Cannes 2024: Kevin Costner goes all out with Horizon: An American Saga [critique]

The “first chapter” of Kevin Costner's giant western feels like an entire season of TV crammed into three hours. Very uneven, but still a breeze.

In poker, we call it an all-in, or bet all your chips on one last big move and hope to win everything – or be eliminated. In French, we say going all-in, but in English, it suits us more to talk aboutHorizon: An American Saga, Costner's all-in. Everything is at stake, everything is at stake, everything is there. As Megalopolis, also previewed at the 2024 Cannes Film Festival, Costner mortgaged his assets (notably his Californian property) to produce the film that no one wanted to make. Finally, the films, since the three hours shown in Cannes are only the first part of the saga, which will be followed by three other films. Or maybe four, if he feels like it. Yes, it's not nothing. That's it: all-in.

We begin in 1853: settlers seek to settle around a river in the heart of the USA, in a place that dreams of being called Horizon, but are massacred by the Indians. Ten years later, other settlers tried their luck again. New massacre, but this time, things have changed: the survivors call on the American army and we feel that the tide of history is already starting to turn. Miles away, in the snow, a woman tries to kill her violent husband before escaping. She will be hunted down by her partner's clan, the Sykes, by really outlaws but already a criminal family. Add to that another story: that of a caravan of settlers crossing the country towards Horizon. And finally, since everyone was waiting for it, here is Costner himself, who will cross paths with a prostitute and find himself embroiled in all these stories. All-in, we tell you.

Warner Bros.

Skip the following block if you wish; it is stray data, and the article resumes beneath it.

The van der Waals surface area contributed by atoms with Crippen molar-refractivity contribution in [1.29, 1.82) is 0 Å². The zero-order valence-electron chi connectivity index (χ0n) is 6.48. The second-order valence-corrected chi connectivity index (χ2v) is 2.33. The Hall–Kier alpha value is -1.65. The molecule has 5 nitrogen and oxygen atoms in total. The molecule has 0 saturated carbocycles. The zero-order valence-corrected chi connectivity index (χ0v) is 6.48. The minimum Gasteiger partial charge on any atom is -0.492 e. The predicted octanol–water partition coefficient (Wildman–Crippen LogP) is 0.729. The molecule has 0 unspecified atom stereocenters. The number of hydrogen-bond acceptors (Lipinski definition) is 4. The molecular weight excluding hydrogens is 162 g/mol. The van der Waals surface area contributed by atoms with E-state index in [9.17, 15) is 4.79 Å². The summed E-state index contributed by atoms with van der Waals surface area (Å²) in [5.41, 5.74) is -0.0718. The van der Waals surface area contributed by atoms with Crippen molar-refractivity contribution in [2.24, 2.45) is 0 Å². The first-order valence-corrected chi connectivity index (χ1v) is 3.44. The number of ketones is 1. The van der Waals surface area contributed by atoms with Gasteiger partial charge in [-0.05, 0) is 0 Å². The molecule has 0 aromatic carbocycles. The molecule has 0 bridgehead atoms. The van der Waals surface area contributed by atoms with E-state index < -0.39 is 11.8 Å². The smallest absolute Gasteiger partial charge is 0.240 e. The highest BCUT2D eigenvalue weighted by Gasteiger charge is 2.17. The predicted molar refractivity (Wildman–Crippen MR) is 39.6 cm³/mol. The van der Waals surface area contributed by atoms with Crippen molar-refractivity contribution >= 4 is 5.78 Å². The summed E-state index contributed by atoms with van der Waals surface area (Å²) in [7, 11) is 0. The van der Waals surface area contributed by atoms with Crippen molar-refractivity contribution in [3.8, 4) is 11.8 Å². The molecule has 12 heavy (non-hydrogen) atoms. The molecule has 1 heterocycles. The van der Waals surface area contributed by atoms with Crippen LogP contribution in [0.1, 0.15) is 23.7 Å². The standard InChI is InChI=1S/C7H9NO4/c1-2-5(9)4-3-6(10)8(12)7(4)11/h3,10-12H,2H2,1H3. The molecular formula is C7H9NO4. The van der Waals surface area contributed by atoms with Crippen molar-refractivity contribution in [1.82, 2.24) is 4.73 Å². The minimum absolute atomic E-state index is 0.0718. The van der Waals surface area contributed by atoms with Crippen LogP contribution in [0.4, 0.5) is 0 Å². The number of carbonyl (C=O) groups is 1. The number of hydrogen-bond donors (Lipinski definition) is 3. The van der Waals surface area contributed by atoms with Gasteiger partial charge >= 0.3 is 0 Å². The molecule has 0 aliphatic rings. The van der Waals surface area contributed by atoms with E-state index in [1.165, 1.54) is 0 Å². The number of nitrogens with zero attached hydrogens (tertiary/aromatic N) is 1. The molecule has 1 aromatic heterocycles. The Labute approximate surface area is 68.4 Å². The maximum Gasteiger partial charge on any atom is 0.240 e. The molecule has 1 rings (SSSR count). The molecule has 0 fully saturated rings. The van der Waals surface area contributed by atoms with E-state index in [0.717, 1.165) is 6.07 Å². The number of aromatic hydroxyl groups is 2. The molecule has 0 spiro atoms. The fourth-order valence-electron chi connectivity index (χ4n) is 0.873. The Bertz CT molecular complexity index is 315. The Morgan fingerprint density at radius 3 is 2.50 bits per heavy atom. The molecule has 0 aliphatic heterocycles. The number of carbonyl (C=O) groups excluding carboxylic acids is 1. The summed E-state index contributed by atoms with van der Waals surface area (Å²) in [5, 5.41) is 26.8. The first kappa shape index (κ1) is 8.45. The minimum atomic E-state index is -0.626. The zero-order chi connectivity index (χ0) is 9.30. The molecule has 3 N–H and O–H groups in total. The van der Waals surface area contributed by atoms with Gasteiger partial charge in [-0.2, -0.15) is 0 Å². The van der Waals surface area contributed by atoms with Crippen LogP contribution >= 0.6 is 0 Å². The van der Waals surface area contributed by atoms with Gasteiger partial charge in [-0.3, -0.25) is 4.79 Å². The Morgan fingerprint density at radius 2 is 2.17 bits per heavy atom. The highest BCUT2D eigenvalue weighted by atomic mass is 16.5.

The result is both impressive and exhausting: as if you were forced to watch three hours non-stop (not even an intermission to catch your breath) a reduced montage of an entire season of your favorite western series (fans of Yellowstone will surely prove him right). Obviously, there are weak moments, perhaps due to this not-so-happy crossover of television story arcs in one and the same film. Downright impressive sequences (the entire prologue, with the night attack by the Indians, or the dialogue between Costner and one of the brothers of the Sykes clan along a slope…) are followed by long moments, even gaps in the narration (surprising given the length of the work). Depending on your sensitivity, we will take what we like and we will quietly disconnect the rest of the time (here, the sequences with Sam Worthington as a romantic soldier did not panic us, while we would happily spend more time in the caravan of wagons led by Luke Wilson).

Difficult, in fact, to draw out an overall idea: is there the idea of ​​making a total, ultimate western, which would claim everything, from Griffith to Tarantino, as Napoleon claimed both Clovis and the Committee of Public Safety? Not even. Basically, Costner's aim seems much more modest: making his American saga means reconstituting the period he loves, that of the pioneers, the founders, the Indians filmed as shady bushis, strong and beautiful women, from the Civil War in the distance… Which makes the end of this “Chapter 1” (interminable montage of scenes to come from the next film) rather frustrating. There are also many visual and thematic commonalities with Red Dead Redemption (perhaps the last great American western?): it's hard to imagine, and we may be wrong, Costner playing Rockstar's masterpiece, but we think about it very strongly when we see these anonymous settler graves serving as discreet center of gravity throughout the film, joining the underground obsession of Red Dead Redemption for corpses and cemeteries. Meaning that the genre is dead, and that its imitators are only waving around corpses while imagining invoking its mythology. But to be clear on the true meaning of all this, we will have to wait until the end of the ten hours of film (or twelve, or sixteen…), of this American saga.


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